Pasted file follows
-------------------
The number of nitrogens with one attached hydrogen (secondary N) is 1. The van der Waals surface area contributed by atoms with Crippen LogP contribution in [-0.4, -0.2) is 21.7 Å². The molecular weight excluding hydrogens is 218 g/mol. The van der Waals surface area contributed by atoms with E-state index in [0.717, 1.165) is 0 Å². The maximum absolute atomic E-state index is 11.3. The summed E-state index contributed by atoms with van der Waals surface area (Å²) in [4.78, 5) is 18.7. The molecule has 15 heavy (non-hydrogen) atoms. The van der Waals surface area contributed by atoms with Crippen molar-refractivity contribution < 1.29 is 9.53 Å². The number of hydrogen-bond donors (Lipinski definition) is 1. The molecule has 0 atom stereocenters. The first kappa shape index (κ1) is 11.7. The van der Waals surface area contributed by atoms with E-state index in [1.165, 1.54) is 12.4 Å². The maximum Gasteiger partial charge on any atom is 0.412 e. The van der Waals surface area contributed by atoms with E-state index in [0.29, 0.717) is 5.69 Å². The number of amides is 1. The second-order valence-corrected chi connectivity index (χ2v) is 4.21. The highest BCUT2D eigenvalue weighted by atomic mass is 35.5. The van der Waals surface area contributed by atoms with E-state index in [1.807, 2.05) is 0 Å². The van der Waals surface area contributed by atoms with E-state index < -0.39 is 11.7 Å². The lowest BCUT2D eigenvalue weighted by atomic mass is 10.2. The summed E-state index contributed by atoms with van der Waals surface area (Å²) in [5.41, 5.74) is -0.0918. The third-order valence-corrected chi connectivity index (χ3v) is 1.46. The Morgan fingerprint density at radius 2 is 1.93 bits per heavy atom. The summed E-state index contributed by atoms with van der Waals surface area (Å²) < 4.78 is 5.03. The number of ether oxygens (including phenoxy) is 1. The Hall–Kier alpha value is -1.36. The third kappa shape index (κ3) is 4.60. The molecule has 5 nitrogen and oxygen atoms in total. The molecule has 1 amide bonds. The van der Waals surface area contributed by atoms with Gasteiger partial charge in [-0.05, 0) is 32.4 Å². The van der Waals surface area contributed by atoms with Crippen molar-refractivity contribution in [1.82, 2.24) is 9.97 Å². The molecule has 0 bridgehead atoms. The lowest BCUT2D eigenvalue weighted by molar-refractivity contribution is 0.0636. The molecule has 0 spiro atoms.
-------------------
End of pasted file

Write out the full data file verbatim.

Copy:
The number of nitrogens with one attached hydrogen (secondary N) is 1. The van der Waals surface area contributed by atoms with Crippen LogP contribution in [-0.4, -0.2) is 21.7 Å². The molecular weight excluding hydrogens is 218 g/mol. The van der Waals surface area contributed by atoms with E-state index in [0.717, 1.165) is 0 Å². The maximum absolute atomic E-state index is 11.3. The summed E-state index contributed by atoms with van der Waals surface area (Å²) in [4.78, 5) is 18.7. The molecule has 15 heavy (non-hydrogen) atoms. The van der Waals surface area contributed by atoms with Crippen molar-refractivity contribution < 1.29 is 9.53 Å². The number of hydrogen-bond donors (Lipinski definition) is 1. The molecule has 0 atom stereocenters. The first kappa shape index (κ1) is 11.7. The van der Waals surface area contributed by atoms with E-state index in [1.165, 1.54) is 12.4 Å². The maximum Gasteiger partial charge on any atom is 0.412 e. The van der Waals surface area contributed by atoms with E-state index in [0.29, 0.717) is 5.69 Å². The number of amides is 1. The second-order valence-corrected chi connectivity index (χ2v) is 4.21. The highest BCUT2D eigenvalue weighted by atomic mass is 35.5. The van der Waals surface area contributed by atoms with E-state index in [1.807, 2.05) is 0 Å². The van der Waals surface area contributed by atoms with E-state index < -0.39 is 11.7 Å². The lowest BCUT2D eigenvalue weighted by atomic mass is 10.2. The summed E-state index contributed by atoms with van der Waals surface area (Å²) in [5.41, 5.74) is -0.0918. The third-order valence-corrected chi connectivity index (χ3v) is 1.46. The Morgan fingerprint density at radius 2 is 1.93 bits per heavy atom. The summed E-state index contributed by atoms with van der Waals surface area (Å²) < 4.78 is 5.03. The number of ether oxygens (including phenoxy) is 1. The Hall–Kier alpha value is -1.36. The third kappa shape index (κ3) is 4.60. The molecule has 5 nitrogen and oxygen atoms in total. The molecule has 1 amide bonds. The van der Waals surface area contributed by atoms with Gasteiger partial charge in [-0.05, 0) is 32.4 Å². The van der Waals surface area contributed by atoms with Crippen molar-refractivity contribution in [1.82, 2.24) is 9.97 Å². The molecule has 0 bridgehead atoms. The lowest BCUT2D eigenvalue weighted by molar-refractivity contribution is 0.0636. The molecule has 0 spiro atoms.